The IRA contribution limit for 2022 is $6,000 plus $1,000 catch-up for those age 50 or older. This is the maximum that may be contributed to all of your IRAs combined, regardless if you contribute to both a traditional IRAs and a Roth IRA.
Annual contributions to IRAs must be made in money (cash, check, or money order); therefore, property cannot be contributed.
In year’s that you don’t work, contributions can’t be made to your IRA unless you receive taxable alimony, nontaxable combat pay, military differential pay, or file a joint return with a spouse who has compensation.
IRA contributions can be made for a year at any time during the year or by the due date for filing your return for that year, not including extensions. For most people, this means that contributions for 2022 must be made by April 17, 2023
IRA contributions are based on compensation. Here is a sample chart published by the IRS of what is and what is not deemed compensation for making IRA contributions.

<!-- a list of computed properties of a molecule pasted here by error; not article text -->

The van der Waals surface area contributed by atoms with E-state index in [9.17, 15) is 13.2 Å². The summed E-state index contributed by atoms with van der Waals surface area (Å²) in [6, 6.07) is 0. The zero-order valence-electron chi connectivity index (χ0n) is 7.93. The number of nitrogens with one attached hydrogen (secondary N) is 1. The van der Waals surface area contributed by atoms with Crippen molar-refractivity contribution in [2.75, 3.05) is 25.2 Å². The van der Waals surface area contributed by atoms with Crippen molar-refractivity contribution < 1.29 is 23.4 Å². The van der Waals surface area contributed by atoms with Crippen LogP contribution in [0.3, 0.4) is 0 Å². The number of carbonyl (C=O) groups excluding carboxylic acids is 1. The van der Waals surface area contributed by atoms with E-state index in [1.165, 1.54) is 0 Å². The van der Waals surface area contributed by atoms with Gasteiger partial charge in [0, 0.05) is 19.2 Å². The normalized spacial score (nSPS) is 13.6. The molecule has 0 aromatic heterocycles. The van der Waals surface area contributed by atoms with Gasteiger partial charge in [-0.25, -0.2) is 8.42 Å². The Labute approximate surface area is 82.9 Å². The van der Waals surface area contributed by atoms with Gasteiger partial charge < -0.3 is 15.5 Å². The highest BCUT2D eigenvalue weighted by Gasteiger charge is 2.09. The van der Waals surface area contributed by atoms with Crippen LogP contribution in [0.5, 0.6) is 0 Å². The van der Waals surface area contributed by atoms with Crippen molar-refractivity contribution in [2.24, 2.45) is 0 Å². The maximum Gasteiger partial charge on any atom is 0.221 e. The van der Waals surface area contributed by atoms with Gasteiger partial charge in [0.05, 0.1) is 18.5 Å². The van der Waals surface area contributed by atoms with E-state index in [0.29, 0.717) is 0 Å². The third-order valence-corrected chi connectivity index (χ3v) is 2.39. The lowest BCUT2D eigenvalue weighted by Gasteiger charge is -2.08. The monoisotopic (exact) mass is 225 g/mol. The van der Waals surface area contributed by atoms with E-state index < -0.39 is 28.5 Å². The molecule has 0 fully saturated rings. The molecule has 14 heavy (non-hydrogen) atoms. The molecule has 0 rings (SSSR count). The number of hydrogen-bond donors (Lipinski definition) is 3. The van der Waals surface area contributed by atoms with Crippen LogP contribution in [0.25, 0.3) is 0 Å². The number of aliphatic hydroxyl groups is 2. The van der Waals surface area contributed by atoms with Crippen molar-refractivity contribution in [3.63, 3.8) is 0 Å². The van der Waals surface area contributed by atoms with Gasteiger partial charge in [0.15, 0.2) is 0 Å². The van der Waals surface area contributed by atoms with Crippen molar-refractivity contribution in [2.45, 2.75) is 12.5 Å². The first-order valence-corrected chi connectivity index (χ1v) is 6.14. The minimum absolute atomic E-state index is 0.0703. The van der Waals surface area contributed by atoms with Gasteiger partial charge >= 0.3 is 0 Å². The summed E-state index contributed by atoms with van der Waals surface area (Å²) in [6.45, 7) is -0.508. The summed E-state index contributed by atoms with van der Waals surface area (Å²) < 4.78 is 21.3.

Traditional IRA Contributions Can Be Made BUT Not Always Tax Deductible
For traditional IRAs, phase-out limits apply in determining if the IRA contribution is partially, fully or non-deductible.
- For 2022, Traditional IRA deductibility phase-out for married joint filing taxpayers participating in employer plans is $109,000–$129,000.
- For 2022, Traditional IRA deductibility phase-out for married with spouse an active participant in employer plan is $204,000–$214,000)
Roth IRA Income Limits Apply
As stated above, compensation is required in order to make annual Roth IRA contributions. Also, you may not be able to make any Roth IRA contributions if your earned income is too high or the year.
- For 2022, Roth IRA income limitation for determining maximum contribution for married joint filers: the phase-out range is $204,000–$214,000)
- For 2022, Roth IRA income limitation for determining maximum contribution for single filers and heads-of-households: the phase-out range is 129,000–$144,000)